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Xenogears OST
Composed and Arranged by Yasunori Mitsuda
Synth Programming by Hidenori Suzuki
Sound Design by Tomohiro Yajima

After the incredible success of Final Fantasy VII in North America, Squaresoft was hard-pressed to release a new grand and epic RPG masterpiece. The game they released was "Xenogears." Dominated by dark and controversial religious themes, Squaresoft had announced that the game may not be released in the US. Fortuantely for stateside gamers, Square did release the game and many fans of the role-playing genre were greatly pleased. Many even consider the game to be their favorite ever, and to be quite honest, though it's not my favorite game ever, it does have my favorite videogame storyline ever. With religion as a subject heading, the soundtrack dives into a lot of dark choral areas. Composed by Yasunori Mitsuda, the score is a masterpiece (my third favorite videogame soundtrack).

Those not familiar with Yasunori's work should know that he composed the soundtrack for the earlier Super Nintendo game, "Crono Trigger," a score that has often been praised by fans in the past, but has never done much to excite me personally. I believed that in Xenogears, the composer had finally branched out into fine musical maturity. The only problem is that though it was composed for in incredibly expansive game, the score is achingly short. Though it spans two whole discs, the entire score is just about 81 minutes long (and I believe that the composer had over a year to write). Though this is a problem in my eyes, I do see that it is also an aspect that gives the player more time to become emotionally attached to each track. If the soundtrack was longer, I probably would not like it so much.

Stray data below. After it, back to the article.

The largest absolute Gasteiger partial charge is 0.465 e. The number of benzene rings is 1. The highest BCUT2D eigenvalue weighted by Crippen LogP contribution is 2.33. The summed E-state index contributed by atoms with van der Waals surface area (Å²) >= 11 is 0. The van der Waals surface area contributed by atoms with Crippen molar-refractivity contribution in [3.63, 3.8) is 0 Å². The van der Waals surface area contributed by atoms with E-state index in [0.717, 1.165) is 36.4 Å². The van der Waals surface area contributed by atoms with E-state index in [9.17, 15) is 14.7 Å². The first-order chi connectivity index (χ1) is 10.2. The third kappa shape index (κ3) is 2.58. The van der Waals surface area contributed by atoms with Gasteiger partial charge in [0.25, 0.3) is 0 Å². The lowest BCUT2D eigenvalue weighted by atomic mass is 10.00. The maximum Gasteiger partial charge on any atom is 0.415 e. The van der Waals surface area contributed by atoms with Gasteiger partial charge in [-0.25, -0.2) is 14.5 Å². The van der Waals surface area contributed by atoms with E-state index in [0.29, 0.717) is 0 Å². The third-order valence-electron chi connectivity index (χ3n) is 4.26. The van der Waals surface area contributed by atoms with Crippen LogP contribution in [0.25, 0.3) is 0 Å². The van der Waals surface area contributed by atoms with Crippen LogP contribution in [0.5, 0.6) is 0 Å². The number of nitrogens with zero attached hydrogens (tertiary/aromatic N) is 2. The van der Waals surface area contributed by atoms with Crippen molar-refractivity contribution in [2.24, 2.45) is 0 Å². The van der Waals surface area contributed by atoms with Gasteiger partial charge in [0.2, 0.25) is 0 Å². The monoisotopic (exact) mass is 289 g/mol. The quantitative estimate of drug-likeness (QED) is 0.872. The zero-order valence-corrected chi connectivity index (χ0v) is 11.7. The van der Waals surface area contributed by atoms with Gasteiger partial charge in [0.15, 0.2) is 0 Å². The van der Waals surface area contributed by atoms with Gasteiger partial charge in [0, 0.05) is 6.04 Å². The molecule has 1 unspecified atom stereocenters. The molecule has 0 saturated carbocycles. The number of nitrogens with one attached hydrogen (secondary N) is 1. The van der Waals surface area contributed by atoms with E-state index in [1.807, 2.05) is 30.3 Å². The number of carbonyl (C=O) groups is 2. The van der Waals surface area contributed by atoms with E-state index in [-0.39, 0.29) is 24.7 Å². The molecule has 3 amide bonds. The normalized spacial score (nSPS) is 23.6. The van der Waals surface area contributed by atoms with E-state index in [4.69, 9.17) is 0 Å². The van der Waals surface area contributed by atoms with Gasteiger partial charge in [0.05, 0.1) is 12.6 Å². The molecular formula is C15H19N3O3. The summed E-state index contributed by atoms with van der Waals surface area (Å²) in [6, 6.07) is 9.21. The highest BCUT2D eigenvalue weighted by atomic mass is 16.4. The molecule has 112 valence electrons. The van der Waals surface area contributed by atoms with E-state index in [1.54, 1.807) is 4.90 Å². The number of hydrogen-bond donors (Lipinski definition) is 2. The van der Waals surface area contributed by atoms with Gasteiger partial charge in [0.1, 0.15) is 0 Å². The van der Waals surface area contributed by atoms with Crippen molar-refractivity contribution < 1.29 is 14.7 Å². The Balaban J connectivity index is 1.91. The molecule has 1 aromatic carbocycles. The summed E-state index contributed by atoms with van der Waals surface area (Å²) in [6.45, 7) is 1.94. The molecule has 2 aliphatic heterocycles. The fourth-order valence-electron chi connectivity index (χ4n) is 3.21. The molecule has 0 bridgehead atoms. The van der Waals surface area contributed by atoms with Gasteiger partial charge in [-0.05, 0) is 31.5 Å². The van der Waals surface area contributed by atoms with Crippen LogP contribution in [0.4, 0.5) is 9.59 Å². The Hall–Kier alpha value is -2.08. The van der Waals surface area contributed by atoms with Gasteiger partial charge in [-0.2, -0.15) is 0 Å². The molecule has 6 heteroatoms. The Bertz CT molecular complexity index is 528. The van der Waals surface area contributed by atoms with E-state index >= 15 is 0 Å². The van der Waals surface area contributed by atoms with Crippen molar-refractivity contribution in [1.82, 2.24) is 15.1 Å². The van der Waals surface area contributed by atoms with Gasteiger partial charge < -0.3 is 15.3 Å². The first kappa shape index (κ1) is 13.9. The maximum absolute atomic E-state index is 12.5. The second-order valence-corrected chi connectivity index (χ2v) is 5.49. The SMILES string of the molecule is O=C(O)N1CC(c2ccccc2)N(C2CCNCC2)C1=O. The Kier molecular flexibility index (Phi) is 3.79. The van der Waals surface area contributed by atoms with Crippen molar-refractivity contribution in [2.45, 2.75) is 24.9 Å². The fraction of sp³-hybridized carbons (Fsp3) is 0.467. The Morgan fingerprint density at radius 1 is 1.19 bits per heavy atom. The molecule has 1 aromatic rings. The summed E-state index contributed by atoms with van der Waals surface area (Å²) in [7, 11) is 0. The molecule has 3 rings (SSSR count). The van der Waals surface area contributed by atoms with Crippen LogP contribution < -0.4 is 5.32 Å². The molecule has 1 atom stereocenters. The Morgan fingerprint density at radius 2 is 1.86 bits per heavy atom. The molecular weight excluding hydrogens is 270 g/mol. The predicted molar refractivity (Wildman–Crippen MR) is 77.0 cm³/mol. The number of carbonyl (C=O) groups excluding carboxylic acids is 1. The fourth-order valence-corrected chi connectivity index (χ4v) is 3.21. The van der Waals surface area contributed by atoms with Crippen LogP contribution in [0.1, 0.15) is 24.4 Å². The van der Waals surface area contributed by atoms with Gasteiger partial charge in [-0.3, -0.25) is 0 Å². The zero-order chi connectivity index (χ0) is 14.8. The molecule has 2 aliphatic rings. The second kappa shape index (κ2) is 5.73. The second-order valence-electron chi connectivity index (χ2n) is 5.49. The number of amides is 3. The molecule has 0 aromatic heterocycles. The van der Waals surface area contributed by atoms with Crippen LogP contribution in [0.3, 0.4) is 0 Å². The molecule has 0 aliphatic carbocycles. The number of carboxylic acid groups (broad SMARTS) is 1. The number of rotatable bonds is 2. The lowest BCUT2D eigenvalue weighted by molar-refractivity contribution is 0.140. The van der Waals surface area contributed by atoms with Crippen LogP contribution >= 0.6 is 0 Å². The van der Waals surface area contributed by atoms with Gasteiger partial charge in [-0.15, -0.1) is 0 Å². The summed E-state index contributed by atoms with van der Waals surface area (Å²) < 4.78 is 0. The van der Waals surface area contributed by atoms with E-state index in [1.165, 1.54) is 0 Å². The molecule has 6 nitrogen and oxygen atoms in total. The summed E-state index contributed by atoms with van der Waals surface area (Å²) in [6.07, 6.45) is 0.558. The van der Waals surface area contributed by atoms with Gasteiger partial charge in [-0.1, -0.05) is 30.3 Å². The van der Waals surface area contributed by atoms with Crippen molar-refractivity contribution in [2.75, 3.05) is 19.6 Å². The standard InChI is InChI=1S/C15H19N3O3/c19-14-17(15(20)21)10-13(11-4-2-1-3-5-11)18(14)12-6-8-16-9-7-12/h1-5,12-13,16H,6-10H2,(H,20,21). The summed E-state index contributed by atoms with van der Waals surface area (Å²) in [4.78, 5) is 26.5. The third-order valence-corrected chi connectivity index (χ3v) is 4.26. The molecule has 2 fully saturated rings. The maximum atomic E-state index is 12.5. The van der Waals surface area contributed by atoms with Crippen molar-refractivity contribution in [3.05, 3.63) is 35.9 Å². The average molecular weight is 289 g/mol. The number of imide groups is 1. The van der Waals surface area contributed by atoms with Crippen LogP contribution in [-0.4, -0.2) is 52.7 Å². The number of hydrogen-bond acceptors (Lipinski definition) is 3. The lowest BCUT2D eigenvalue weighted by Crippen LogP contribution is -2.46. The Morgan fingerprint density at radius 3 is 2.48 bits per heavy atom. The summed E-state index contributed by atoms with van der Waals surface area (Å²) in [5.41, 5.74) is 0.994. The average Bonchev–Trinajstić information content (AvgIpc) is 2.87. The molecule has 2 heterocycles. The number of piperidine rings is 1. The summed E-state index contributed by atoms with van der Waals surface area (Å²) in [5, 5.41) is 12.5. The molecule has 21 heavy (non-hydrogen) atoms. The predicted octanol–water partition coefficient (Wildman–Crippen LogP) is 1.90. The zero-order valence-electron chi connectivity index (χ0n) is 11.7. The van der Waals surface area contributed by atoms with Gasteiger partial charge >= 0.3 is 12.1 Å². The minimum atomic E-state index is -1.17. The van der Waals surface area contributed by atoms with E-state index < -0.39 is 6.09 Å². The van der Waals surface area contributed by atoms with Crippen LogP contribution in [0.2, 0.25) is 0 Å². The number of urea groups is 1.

One excellent aspect about the soundtrack on CD, is that the composer took some time to thoughtfully place the tracks in the right order. The first disc contains the generally lighter points of the music whereas the second contains the darker, more mature and reflective areas of the score. Another great thing about the track order is that the pacing never gets bogged down with long streches of dull music, like you may find in a Final Fantasy soundtrack, which is very convinient and makes the listening experience much easier as a whole.

Disc 1:

1. Light of the NetherworldsThe game's prologue sets out ominously as the viewer is introduced to the principal antagonist, even though the player doesn't realize it at the time. This track is comprised mostly of Deus' theme, but becomes lighter near the end with a choir and finally closes out with a lush, soothing melody.
2. Star of TearsThis vocal track, performed by Irish singer Joanne Hogg, is not used in the game itself. It is based on the game's overworld theme, and has a strong celtic feel.
3. Bonds of Sea and FireThis soft and beautiful track gives us our first hearing of the most utilized theme of the soundtrack. Although this is used a lot, I'd hesitate to call it the "main theme" because it seems to be more associated with the character Bart, and even then I don't really consider it to be Bart's theme. This is a very pleasant listen and a great way to begin the game.